The Life of A Dancer


Dalia Ramos

DANCE COMPETITION: This is a picture of me with all of my dance teammates at dance competition right after we were all done dancing.

Daleanna Corretjer

Dancing is a challenging sport because with dancing comes emotion, and competition at its most difficult level. Some kids can’t even live without dancing. But competitions are the most nerve-racking thing dancers do. There are quick changes, forgetting your routine backstage, forgetting your routine on stage, how you feel emotionally and physically backstage, treating you injuries at competition, also what you do the week and morning of competition. There are many things a dancer goes through, but we still manage to put a smile on our face and win. 

Quick Changes:

Quick changes at a dance competition are very fast, but also the dancer that is experiencing a quick change can be very nervous too. Quick changes are when you have just come out of a dance routine and you have another one right after it. Usually most dancers don’t have this issue because they may choose to do 4 dance classes, but some dancers like me choose to be in all, which would be a total of 12 numbers so, I would most likely have quick changes at a dance competition.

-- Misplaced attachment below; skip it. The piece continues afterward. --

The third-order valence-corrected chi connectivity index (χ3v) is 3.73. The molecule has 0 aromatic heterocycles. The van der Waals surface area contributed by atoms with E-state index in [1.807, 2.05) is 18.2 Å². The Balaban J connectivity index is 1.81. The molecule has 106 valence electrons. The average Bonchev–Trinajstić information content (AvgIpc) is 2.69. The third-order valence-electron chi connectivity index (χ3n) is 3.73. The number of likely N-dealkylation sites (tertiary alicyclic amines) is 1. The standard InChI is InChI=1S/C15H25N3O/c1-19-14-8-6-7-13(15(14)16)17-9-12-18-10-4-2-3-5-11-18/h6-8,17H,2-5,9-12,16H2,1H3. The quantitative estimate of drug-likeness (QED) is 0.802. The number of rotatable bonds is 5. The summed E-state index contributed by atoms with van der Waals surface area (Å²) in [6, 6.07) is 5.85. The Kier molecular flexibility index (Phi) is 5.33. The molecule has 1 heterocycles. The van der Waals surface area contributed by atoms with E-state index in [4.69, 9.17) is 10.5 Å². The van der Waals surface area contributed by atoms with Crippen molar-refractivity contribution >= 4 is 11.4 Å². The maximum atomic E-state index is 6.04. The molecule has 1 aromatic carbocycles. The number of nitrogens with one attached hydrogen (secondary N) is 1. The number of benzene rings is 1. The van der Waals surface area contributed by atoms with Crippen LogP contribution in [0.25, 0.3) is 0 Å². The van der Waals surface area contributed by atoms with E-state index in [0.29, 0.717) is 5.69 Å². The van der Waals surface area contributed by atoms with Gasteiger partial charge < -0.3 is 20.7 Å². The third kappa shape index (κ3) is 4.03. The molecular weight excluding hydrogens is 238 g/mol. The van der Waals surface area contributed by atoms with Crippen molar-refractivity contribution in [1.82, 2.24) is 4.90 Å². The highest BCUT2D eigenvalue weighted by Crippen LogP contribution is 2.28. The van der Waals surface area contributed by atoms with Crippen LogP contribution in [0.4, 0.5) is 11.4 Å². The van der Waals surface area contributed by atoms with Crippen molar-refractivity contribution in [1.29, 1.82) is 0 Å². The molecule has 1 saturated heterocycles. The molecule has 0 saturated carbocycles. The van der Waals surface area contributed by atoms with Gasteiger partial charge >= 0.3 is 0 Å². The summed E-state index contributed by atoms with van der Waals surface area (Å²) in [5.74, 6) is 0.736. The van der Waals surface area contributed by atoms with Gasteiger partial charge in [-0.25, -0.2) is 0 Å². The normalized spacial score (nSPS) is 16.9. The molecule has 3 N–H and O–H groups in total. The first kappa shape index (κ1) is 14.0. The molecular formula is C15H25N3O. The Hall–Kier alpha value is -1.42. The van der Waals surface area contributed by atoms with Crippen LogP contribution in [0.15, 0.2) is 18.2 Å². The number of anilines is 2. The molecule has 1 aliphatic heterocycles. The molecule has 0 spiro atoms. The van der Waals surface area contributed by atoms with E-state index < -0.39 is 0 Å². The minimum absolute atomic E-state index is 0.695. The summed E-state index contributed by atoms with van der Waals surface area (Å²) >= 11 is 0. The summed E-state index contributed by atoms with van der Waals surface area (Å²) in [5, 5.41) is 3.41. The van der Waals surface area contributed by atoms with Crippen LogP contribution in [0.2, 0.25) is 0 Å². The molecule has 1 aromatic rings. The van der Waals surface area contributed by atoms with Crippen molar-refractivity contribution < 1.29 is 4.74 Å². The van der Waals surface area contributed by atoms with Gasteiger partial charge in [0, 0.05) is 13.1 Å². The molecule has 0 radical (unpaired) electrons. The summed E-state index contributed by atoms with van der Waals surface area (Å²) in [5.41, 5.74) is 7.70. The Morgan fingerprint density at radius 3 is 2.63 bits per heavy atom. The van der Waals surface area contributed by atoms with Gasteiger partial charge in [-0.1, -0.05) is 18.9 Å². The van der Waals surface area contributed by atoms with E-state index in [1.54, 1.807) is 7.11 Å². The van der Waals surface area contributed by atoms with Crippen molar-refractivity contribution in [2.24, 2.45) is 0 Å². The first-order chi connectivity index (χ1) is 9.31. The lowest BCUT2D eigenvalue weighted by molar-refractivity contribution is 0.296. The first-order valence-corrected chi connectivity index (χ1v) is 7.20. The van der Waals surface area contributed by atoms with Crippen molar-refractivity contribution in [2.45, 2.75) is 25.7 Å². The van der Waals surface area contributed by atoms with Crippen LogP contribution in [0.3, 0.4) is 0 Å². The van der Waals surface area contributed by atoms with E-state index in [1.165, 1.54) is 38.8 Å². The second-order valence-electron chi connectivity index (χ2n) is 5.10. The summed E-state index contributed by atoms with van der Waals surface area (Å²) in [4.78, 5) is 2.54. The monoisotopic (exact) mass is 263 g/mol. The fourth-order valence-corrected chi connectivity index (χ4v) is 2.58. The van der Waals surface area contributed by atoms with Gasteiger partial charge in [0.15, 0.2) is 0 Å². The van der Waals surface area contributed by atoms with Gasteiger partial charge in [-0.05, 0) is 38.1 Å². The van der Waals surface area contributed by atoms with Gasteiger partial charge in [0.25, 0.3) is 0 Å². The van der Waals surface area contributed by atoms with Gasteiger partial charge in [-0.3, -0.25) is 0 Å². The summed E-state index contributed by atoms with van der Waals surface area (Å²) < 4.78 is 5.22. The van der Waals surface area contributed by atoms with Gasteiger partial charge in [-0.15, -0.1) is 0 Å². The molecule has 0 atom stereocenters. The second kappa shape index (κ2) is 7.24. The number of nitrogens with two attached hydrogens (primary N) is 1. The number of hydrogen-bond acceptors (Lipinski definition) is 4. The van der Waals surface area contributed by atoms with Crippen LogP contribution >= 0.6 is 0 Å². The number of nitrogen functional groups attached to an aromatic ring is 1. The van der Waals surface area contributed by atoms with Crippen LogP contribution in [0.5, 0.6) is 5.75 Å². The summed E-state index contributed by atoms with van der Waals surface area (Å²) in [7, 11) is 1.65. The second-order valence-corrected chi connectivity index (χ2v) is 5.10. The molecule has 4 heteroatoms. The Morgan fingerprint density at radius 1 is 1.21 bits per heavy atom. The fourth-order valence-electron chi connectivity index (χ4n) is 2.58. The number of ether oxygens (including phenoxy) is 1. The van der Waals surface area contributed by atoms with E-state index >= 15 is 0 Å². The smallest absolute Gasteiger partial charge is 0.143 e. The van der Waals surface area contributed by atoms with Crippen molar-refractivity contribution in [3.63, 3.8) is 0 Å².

Quick changes can be very difficult depending on what costume you are wearing because you might need to pin your costume so it doesn’t fall off and the amount of time you have is at least 3 minutes, and you have to be backstage on time. Most times if there is a prop and a dance coach sees one of her students isn’t ready, they will try to stall on stage to give that dancer more time.

Achieving A Good Mindset With Routine:

Not only is dance physically draining, but people don’t realize the mental toll it takes on us.  My dance teacher explained, “You’re only as strong as your weakest link.”  This puts a lot of pressure on dancers to do well, but it also motivates us because it is a team competition.  My dance teacher also explains that the whole team needs to work together, but also the quote means that we need to identify and focus on our weakest style of dance.  

Angie Corretjer, a senior in high school, loves to dance, but gets very nervous. The second competition we had was Dance Xplosion;, she had a huge panic attack because she had too many dances and the venue we were at people did not have masks on due to them being vaccinated, which is a new adjustment for everyone. She couldn’t finish her dances and the rest of the competition she stayed the same, just panicking. 

In the third competition we were nervous for her because it was her last regional competition with Woodbridge School of Dance. But she overcame that and the way she did it was meditating during the week of competition. She ate healthy, drank a lot of water , and meditated every day for 5 days straight. That was how she handled her nervousness. To be a dancer, we have to find creative ways to overcome challenges every day.  Usually before we go onstage my coach and all the kids that participate in my dance say a prayer and that is my studio’s way of trying to make us confident rather than nervous.